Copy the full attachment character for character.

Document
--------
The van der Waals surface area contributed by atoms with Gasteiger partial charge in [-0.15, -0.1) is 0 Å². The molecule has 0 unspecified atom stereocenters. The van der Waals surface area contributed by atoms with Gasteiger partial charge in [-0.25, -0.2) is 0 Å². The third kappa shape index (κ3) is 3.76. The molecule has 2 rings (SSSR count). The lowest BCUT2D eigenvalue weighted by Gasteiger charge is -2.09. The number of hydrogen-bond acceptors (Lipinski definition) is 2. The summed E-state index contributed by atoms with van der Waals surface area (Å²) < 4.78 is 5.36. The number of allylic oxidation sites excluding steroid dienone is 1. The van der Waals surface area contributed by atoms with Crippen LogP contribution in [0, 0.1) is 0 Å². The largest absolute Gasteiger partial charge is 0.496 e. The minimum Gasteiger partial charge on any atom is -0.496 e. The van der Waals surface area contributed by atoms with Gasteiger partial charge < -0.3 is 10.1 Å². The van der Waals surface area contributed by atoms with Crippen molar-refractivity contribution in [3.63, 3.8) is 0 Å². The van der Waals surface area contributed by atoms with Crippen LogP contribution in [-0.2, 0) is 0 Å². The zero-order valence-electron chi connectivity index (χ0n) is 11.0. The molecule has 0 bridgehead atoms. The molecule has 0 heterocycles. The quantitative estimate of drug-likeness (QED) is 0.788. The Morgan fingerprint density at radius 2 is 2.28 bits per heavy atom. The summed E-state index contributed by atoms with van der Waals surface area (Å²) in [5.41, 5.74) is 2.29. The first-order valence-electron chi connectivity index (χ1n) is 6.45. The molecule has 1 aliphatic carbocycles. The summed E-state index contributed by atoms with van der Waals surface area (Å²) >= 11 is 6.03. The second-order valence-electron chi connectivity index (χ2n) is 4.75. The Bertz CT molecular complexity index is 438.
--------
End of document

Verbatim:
The van der Waals surface area contributed by atoms with Gasteiger partial charge in [-0.15, -0.1) is 0 Å². The molecule has 0 unspecified atom stereocenters. The van der Waals surface area contributed by atoms with Gasteiger partial charge in [-0.25, -0.2) is 0 Å². The third kappa shape index (κ3) is 3.76. The molecule has 2 rings (SSSR count). The lowest BCUT2D eigenvalue weighted by Gasteiger charge is -2.09. The number of hydrogen-bond acceptors (Lipinski definition) is 2. The summed E-state index contributed by atoms with van der Waals surface area (Å²) < 4.78 is 5.36. The number of allylic oxidation sites excluding steroid dienone is 1. The van der Waals surface area contributed by atoms with Crippen LogP contribution in [0, 0.1) is 0 Å². The largest absolute Gasteiger partial charge is 0.496 e. The minimum Gasteiger partial charge on any atom is -0.496 e. The van der Waals surface area contributed by atoms with Gasteiger partial charge < -0.3 is 10.1 Å². The van der Waals surface area contributed by atoms with Crippen molar-refractivity contribution in [3.63, 3.8) is 0 Å². The van der Waals surface area contributed by atoms with Crippen LogP contribution in [-0.2, 0) is 0 Å². The zero-order valence-electron chi connectivity index (χ0n) is 11.0. The molecule has 0 bridgehead atoms. The molecule has 0 heterocycles. The quantitative estimate of drug-likeness (QED) is 0.788. The Morgan fingerprint density at radius 2 is 2.28 bits per heavy atom. The summed E-state index contributed by atoms with van der Waals surface area (Å²) in [5.41, 5.74) is 2.29. The first-order valence-electron chi connectivity index (χ1n) is 6.45. The molecule has 1 aliphatic carbocycles. The summed E-state index contributed by atoms with van der Waals surface area (Å²) >= 11 is 6.03. The second-order valence-electron chi connectivity index (χ2n) is 4.75. The Bertz CT molecular complexity index is 438.